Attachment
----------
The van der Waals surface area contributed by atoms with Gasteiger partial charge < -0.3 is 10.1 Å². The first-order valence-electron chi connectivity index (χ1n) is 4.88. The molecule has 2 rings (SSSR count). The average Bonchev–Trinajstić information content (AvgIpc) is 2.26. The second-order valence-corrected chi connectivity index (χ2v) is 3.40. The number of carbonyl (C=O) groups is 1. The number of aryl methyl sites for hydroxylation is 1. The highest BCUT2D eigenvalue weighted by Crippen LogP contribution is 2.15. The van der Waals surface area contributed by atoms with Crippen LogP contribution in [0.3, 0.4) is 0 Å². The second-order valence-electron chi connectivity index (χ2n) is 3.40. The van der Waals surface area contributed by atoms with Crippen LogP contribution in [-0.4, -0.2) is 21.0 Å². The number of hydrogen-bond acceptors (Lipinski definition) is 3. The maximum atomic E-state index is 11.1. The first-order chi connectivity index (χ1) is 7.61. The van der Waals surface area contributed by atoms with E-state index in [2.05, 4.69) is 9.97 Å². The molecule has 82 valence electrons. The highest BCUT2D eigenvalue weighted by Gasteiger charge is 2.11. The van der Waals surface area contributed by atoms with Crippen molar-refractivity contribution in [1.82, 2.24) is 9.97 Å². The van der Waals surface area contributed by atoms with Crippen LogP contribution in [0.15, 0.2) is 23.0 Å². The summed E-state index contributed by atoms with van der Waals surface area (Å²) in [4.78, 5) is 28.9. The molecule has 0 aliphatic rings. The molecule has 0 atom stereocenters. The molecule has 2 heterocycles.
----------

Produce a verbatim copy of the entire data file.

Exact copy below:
The van der Waals surface area contributed by atoms with Gasteiger partial charge < -0.3 is 10.1 Å². The first-order valence-electron chi connectivity index (χ1n) is 4.88. The molecule has 2 rings (SSSR count). The average Bonchev–Trinajstić information content (AvgIpc) is 2.26. The second-order valence-corrected chi connectivity index (χ2v) is 3.40. The number of carbonyl (C=O) groups is 1. The number of aryl methyl sites for hydroxylation is 1. The highest BCUT2D eigenvalue weighted by Crippen LogP contribution is 2.15. The van der Waals surface area contributed by atoms with Crippen LogP contribution in [0.3, 0.4) is 0 Å². The second-order valence-electron chi connectivity index (χ2n) is 3.40. The van der Waals surface area contributed by atoms with Crippen LogP contribution in [-0.4, -0.2) is 21.0 Å². The number of hydrogen-bond acceptors (Lipinski definition) is 3. The maximum atomic E-state index is 11.1. The first-order chi connectivity index (χ1) is 7.61. The van der Waals surface area contributed by atoms with E-state index in [2.05, 4.69) is 9.97 Å². The molecule has 82 valence electrons. The highest BCUT2D eigenvalue weighted by Gasteiger charge is 2.11. The van der Waals surface area contributed by atoms with Crippen molar-refractivity contribution in [1.82, 2.24) is 9.97 Å². The van der Waals surface area contributed by atoms with Crippen LogP contribution in [0.15, 0.2) is 23.0 Å². The summed E-state index contributed by atoms with van der Waals surface area (Å²) in [4.78, 5) is 28.9. The molecule has 0 aliphatic rings. The molecule has 0 atom stereocenters. The molecule has 2 heterocycles.